Your list supposedly showing 'a few examples of ... acceptance [of the] Septuagint, complete with the deuterocanononical [sic] books' simply does not stand up to careful examination. The Old Testament version of choice and the number and choice of 'Apocryphal/deuterocanonical' books varied from individual to individual and therefore from fellowship to fellowship and church to church! Strange that your original claims that 'Before the precise makeup of Scripture was determined, there abounded numerous texts, accepted as inspired by various Bishops, while others accepted different texts, which were kept through tradition ... nobody knew with certainty what constituted Scripture, until 400 A.D.' has now hardened to illogical, unprovable lists?
Anyone reading through all of these pages will find that we have clearly shown that 'The Septuagint, complete with the deuterocanononical books, was NOT embraced' by all of the 'Church Fathers', never mind 'by Jesus of Nazareth and his Apostles' and all the ... Councils before [Trent]'.
As we have already shown, since the Emperor Constantine had to be acknowledged as the de facto head who convened the first ecumenical council (the Council of Nicea, AD 325), set its agenda, gave the opening speech, and presided over it, this council was utterly un-Scriptural! As Catholic historian Peter de Rosa revealed:
'...one looks in vain in the first millennium for a single doctrine or piece of legislation imposed by Rome alone on the rest of the church. The only general laws came out of Councils such as Nicaea. In any case, how could the Bishop of Rome have exercised universal jurisdiction in those early centuries when there was no [Roman] Curia, when other bishops brooked no interference in their dioceses from anyone, when Rome issued no dispensations and demanded no tribute or taxation, when all bishops, not just the Bishop of Rome, had the power to bind and loose, when no bishop or church or individual was censured by Rome? Further, for centuries, the Bishop of Rome was chosen by the local citizens - clergy and laity. If he had jurisdiction over the universal church, would not the rest of the world want a say in his appointment? When he was believed to have [universal] supremacy the rest of the church did demand a say in his election. This came about only in the Middle Ages' (Peter de Rosa, Vicars of Christ: The Dark Side of the Papacy, Crown Publishers, 1988, pp. 248-49).
While heading the Christian church, Constantine continued to head the pagan priesthood, to officiate at pagan celebrations, and to endow pagan temples even after he began to build Christian churches. As historian Will Durant pointed out: 'throughout his reign he [Constantine] treated the bishops as his political aides; he summoned them, presided over their councils, and agreed to enforce whatever opinion their majority should formulate.' (Will Durant, The Story of Civilization, Simon and Schuster, 1950, Part III, 'Caesar and Christ,' p656).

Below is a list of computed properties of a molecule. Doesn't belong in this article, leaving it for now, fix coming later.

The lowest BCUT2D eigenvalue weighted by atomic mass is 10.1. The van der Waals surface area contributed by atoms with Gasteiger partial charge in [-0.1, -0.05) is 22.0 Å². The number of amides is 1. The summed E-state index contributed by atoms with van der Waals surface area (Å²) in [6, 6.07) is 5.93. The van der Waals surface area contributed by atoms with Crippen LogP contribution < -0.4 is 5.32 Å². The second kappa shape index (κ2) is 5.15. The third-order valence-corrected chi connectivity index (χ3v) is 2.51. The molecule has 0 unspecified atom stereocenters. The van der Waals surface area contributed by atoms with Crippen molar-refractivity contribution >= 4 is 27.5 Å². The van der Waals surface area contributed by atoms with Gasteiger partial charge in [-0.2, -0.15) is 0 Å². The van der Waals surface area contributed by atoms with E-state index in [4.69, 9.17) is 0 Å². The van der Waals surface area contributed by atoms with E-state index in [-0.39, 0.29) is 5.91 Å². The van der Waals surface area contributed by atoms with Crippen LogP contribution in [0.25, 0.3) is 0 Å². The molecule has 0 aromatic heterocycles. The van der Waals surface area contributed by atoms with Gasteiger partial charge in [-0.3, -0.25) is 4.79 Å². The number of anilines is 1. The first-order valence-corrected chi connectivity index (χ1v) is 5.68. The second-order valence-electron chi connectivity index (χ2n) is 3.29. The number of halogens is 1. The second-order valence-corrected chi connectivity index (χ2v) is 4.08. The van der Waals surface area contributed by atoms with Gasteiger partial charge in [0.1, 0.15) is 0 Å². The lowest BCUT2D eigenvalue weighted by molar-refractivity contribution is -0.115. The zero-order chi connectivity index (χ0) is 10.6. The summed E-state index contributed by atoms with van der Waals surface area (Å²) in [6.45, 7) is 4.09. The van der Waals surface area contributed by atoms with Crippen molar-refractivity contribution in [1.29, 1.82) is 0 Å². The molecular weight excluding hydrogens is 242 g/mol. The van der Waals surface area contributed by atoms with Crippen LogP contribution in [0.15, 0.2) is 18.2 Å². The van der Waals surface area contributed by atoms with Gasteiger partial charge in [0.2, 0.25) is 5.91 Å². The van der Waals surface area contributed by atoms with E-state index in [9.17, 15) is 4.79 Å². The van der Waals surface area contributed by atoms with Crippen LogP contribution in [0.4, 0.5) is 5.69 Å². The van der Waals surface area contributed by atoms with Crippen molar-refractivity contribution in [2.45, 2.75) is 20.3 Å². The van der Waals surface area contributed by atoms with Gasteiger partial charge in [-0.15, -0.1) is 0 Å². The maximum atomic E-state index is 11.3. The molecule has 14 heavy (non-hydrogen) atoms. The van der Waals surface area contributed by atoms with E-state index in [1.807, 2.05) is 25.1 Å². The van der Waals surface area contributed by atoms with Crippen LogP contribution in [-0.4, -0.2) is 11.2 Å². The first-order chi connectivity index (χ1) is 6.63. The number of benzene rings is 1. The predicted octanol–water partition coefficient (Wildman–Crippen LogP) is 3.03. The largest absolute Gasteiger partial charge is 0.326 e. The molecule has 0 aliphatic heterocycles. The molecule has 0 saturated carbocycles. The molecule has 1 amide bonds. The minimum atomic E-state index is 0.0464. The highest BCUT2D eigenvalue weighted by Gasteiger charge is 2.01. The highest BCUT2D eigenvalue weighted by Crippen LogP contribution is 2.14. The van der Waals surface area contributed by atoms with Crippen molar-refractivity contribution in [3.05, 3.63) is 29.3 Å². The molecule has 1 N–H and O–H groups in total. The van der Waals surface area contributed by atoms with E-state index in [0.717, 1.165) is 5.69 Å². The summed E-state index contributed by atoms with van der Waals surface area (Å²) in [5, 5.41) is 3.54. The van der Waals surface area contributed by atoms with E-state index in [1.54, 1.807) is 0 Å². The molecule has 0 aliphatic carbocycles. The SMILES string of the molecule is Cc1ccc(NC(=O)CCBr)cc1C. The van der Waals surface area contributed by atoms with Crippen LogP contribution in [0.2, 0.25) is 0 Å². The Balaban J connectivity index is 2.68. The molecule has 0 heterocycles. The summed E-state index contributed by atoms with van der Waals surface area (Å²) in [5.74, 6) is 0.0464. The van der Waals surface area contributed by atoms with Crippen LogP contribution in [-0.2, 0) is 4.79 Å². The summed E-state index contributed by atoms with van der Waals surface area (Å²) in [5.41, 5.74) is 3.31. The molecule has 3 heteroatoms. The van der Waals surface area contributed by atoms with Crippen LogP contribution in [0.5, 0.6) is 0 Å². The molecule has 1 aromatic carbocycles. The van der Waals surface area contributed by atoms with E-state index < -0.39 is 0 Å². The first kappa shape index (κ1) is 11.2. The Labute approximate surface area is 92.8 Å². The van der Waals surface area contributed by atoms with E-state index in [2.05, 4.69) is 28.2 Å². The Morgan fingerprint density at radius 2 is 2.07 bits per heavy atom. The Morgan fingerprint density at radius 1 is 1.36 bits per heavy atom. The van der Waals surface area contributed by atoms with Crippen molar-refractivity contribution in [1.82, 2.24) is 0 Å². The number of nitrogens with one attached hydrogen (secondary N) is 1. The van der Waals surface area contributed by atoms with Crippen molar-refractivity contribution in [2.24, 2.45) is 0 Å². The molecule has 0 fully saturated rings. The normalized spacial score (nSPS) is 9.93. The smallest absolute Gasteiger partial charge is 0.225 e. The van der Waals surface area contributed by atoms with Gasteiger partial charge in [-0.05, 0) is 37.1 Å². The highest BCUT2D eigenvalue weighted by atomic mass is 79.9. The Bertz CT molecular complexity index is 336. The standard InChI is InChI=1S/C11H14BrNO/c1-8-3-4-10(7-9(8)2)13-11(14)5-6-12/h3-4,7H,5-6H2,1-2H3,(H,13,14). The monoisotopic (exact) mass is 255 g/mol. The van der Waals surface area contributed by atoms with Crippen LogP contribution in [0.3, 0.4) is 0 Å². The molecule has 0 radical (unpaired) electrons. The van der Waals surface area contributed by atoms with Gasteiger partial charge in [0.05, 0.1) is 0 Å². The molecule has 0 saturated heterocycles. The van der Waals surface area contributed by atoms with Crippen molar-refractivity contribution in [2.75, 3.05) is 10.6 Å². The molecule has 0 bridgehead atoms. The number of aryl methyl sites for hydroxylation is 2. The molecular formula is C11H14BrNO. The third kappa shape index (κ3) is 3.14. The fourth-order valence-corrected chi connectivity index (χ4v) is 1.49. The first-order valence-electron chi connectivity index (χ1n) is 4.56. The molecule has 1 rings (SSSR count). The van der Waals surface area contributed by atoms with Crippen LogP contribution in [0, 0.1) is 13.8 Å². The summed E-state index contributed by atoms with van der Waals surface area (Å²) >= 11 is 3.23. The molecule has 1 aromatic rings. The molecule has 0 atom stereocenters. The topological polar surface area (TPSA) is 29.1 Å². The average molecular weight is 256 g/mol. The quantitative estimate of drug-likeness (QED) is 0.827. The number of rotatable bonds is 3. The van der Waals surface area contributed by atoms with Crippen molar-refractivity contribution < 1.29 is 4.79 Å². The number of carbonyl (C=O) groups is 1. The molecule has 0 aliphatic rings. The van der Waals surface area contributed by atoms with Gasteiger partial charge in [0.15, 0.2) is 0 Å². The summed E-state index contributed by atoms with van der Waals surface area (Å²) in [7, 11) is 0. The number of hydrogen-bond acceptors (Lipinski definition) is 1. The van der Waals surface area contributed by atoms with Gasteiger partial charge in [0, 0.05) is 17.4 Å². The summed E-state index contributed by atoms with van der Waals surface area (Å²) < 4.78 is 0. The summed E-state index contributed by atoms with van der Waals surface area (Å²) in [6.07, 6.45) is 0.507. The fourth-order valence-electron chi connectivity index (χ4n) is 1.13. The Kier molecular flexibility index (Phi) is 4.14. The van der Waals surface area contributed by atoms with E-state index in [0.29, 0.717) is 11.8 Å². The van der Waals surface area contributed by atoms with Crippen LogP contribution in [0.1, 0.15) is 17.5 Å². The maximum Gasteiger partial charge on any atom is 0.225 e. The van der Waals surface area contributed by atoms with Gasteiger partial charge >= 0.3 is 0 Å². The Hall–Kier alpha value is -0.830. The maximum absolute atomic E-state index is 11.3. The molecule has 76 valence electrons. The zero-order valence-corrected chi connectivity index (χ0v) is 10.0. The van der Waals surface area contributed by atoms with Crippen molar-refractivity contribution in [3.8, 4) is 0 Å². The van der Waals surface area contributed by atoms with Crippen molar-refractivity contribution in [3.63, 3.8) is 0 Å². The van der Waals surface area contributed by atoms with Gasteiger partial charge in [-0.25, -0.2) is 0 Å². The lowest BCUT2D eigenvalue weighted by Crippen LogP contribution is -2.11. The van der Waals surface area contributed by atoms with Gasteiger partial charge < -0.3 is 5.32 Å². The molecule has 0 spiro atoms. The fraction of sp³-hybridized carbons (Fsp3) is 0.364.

What was the nature of the councils under Constantine? Doctrine clearly meant nothing or little to Constantine for he sought only that the bishops should agree for the sake of imperial unity and historian De Rosa quoted a fourth-century bishop that 'the church [at that time] was part of the state' and:
'Even the Bishop of Rome - not to be called 'the pope' for many centuries - was, in comparison [to Constantine], a non-entity. In civic terms he was vassal of the emperor; in spiritual terms, he was, compared with Constantine, a second-class bishop. ... Not the pope but he [Constantine], like Charlemagne later, was the head of the church, its source of unity, before whom the Bishop of Rome had to prostrate himself and pledge his loyalty. All bishops agreed that he [the emperor] was 'the inspired oracle, the apostle of Church wisdom. ... It was, therefore, Constantine, not the Bishop of Rome, who dictated the time and place of church synods and even how the votes were cast. Without his approval, they could not pass into law; he alone was legislator of the Empire. (De Rosa, ibid., p43).
Since Constantine and his successor emperors called the councils, it should be no surprise to learn that no council for the first thousand years acknowledged the Bishop of Rome as head of the Church. While Christ exemplified humility and service to others and told His disciples: 'The kings of the Gentiles exercise lordship over them.... But ye shall not be so; but he that is greatest among you, let him be as the younger; and he that is chief, as he that doth serve' (Luke 22:25-26) we find that the popes emulated the pagan emperors from whom they inherited their position and power.